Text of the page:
On Developing Economies: Rethinking the Present, Shaping the Future” we’ll have the Right Honorable Lord Paul Boateng speaking.
Some other speakers include Professor Fidelis Oditah, QC, SAN, Mrs. Funke Adekoya SAN, Mr. Yemi Candid-Johnson SAN, Professor Yinka Omorogbe, His Excellency, Judge Bola Ajibola SAN, Dr. Chidi Odinkalu and many others from abroad.
What is the nexus between the Mega-City Project of the Lagos State Government and this conference?
The Governor of Lagos State, Babatunde Raji Fashola SAN, is one of the inspirations behind the entire idea. He believes very strongly that there is a need to have changes in the international legal and economic order. He believes that from the generational point of view and from a practical perspective we should be participants in that international dialogue and that is why he is putting the rest of the state government behind this initiative.
He has even provided the enabling environment for us to have a fantastic conference. He will deliver the welcome address, attend some of the sessions and will be the Chief Host of the entire conference. He’ll be paying very close attention to the entire proceedings of the conference. This is because the challenges in Lagos right now are beyond borders; they are international in nature.
To that extent, the attainment by Lagos of the status of a mega city is at the heart of this conference.
This is conceptualised to be a perennial conference; why not yearly?
We decided to have it on a perennial basis because of the sheer logistics involved in organising a conference of this nature.
Also, we feel that the intervening period allows the Foundation to adequately take on the advocacy and policy aspect of what comes out from the preceding conference. This will give the foundation enough time to do its work and have the necessary impact.
The issues that this conference will generate are such that will affect virtually every state of the federation: environmental, governance, trade, arbitration, housing and others. Did the Forum make any effort to reach out to the other 35 states of the federation and even West African countries that may also stand to benefit from the issues that the conference intends to tackle?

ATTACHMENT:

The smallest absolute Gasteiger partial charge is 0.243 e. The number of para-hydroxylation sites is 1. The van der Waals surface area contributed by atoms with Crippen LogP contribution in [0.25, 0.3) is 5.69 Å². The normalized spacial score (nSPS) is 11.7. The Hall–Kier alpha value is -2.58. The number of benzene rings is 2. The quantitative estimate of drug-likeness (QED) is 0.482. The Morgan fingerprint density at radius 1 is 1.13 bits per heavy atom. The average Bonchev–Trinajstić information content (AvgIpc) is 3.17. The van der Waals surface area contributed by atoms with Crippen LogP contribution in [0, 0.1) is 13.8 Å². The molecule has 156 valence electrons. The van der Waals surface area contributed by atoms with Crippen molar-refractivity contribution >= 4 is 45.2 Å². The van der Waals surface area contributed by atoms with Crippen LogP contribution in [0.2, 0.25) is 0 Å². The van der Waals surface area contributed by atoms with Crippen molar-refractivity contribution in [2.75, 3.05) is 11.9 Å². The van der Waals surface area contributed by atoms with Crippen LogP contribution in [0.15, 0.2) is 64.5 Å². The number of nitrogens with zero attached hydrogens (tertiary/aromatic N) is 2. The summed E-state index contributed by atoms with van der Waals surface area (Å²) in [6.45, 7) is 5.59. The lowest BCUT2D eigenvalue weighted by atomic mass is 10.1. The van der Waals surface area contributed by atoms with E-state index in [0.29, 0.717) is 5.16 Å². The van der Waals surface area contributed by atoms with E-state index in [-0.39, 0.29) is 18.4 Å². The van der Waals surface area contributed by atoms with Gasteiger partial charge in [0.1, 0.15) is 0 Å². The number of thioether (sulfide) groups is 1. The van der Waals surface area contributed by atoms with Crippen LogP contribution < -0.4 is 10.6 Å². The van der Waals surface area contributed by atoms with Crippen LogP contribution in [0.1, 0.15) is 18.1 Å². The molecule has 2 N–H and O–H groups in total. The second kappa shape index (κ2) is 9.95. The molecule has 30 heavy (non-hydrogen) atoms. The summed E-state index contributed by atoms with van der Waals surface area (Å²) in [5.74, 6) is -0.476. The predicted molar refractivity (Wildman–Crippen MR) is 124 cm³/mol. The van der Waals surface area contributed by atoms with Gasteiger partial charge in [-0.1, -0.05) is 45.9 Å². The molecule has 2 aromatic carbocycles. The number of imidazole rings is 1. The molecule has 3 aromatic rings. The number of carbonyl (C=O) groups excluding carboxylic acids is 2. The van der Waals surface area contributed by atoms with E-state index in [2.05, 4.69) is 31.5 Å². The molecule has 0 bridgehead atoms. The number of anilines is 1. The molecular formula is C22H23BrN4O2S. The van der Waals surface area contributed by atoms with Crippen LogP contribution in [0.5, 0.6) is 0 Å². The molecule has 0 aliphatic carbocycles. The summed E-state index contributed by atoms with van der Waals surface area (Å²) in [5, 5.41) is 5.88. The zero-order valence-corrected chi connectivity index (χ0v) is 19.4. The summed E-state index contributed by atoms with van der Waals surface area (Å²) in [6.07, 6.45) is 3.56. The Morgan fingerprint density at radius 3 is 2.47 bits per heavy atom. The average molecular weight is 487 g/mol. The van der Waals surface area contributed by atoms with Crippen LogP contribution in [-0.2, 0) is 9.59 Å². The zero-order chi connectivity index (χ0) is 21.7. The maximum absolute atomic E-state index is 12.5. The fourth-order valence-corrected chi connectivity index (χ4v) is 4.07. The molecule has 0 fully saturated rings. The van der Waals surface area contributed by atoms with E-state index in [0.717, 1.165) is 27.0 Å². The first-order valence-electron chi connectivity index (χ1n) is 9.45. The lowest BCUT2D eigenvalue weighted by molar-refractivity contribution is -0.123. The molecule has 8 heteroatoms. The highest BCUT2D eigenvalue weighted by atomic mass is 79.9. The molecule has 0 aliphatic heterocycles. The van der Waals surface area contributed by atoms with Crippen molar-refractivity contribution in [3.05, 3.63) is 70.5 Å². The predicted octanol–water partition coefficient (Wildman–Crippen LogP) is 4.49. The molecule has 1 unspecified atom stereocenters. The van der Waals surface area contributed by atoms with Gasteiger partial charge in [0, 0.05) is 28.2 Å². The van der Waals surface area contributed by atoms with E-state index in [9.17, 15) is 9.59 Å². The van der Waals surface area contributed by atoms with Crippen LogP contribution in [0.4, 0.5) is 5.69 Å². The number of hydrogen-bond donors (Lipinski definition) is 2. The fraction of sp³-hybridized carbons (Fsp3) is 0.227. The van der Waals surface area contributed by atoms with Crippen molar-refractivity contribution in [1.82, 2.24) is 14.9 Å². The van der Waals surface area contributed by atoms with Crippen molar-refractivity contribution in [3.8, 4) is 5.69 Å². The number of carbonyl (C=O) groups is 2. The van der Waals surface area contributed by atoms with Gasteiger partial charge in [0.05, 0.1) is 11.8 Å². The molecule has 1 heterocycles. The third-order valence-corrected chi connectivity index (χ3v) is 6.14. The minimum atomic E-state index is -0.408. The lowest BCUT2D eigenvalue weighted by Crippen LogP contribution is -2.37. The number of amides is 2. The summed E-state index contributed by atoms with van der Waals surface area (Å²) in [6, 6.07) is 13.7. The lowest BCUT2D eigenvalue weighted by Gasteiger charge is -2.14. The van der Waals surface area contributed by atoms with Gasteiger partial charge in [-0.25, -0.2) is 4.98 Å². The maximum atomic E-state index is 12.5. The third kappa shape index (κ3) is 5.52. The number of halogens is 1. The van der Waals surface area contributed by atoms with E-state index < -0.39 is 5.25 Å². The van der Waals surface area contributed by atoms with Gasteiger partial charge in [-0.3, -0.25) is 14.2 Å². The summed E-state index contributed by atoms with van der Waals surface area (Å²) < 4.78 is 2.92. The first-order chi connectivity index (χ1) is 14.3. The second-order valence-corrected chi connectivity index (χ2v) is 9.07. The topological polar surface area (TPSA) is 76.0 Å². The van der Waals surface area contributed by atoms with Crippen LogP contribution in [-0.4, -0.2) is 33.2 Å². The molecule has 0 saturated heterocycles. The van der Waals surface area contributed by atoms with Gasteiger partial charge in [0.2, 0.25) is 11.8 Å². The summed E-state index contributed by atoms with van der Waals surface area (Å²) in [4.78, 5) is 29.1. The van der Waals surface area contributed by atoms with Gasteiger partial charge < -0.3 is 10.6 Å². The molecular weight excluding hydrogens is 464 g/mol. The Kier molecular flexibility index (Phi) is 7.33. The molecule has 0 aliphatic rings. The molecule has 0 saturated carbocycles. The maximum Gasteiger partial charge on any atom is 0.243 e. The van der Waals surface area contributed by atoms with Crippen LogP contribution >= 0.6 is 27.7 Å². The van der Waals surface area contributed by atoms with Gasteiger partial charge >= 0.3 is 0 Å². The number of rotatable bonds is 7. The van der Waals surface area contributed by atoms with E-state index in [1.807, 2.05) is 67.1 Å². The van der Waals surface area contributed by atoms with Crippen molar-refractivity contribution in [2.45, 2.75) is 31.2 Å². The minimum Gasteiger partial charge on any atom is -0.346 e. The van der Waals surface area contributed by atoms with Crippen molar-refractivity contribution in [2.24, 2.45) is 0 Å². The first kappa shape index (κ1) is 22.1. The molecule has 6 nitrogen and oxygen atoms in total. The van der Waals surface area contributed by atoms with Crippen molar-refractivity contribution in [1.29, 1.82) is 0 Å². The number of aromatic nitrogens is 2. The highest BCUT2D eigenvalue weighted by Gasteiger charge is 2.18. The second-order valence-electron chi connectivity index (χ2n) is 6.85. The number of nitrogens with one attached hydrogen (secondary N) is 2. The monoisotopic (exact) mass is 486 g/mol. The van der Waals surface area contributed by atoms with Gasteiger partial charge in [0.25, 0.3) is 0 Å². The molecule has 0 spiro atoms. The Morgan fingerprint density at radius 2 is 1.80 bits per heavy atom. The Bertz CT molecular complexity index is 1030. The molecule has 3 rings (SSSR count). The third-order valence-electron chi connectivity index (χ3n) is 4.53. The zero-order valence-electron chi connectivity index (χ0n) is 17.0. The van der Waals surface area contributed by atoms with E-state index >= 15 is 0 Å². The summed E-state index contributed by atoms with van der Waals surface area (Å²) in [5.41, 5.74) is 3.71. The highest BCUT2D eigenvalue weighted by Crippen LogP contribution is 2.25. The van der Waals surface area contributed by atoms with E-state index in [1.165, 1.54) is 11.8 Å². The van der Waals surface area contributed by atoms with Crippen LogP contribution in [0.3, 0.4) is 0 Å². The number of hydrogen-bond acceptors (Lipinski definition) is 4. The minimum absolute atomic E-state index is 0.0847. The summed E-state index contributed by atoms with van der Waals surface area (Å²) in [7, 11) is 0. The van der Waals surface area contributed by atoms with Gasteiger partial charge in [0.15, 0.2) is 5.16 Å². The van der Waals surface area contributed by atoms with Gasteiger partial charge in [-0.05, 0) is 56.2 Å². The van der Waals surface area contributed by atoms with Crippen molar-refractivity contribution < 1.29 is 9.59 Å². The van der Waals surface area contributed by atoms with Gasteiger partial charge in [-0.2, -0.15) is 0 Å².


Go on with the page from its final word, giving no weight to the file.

We are relying on our friends in the media to ensure that enough information is put out there to create the awareness. Beyond that, I have reached out to my colleague Attorneys-General of the states to send delegates and the response has been quite positive.
The federal and state Ministries of Environment are sending delegates to the conference.
The Lagos State Ministry of Housing is actually responsible for one of those modules. It’s one of the prime movers of that session in collaboration with the Strategy for Housing in the UK; sowe are looking forward to national participation.
The International Association of Prosecutors (IAP) have recently adopted the Kuramo Conference as an IAP event. It will be the first IAP event in Africa! We have got confirmation that the Attorneys-General and DPPs from Mozambique, Cameroun and other African countries are coming. In fact the Secretary General of IAP, who himself is the Prosecutor-General of Holland will be coming.
Also the African Forum of the International Bar Association will be lending its support for the conference.
What will lawyers and other professionals be missing if they don’t attend this conference?
The most important thing they will be missing is the rich exchange of ideas.
I feel really privileged working with gentlemen like Professor Osinbajo SAN and Dr. Tunde Ajibade SAN.
Prof. Osinbajo has spent several decades in law, both in private and public sector.
Dr. Ajibade is an expert in investment law and is well-groomed in every aspect of the law. I feel very honoured to deal with talented people on the Committee. We have been able to put together a very good package. I don’t wish anybody would miss this opportunity for a vast international exchange of ideas and networking.
You said the conference will be setting a development agenda. How do you intend to make this happen?
The fact that the sessions will be thought provoking, we believe that the speakers and participants are skilled enough to draw out the issues. People will not only learn, but will contribute. In contributing, there will be that exchange which we believe will throw up fresh perspectives that will guide government development in the next ten years. By doing that, we would have set the tone and come up with the weaponry that will be attacking developmental issues not only in Nigeria, but in Africa and the entire international community.
Over the last 50 years, the justice sector has performed creditably, but we still need leadership. We need to evolve a very clear judicial policy; one that will bind all the stakeholders in the justice sector - the judiciary, law enforcement, members of the Bar and members of the official Bar.
We must have tested judicial policy that everyone can rely on. That is what I think is missing. We have kept very well to the tenets of our profession. We have done very well, but I think its now time to move the profession to its service level. Justice is service and we have been crying for that sort of rallying point.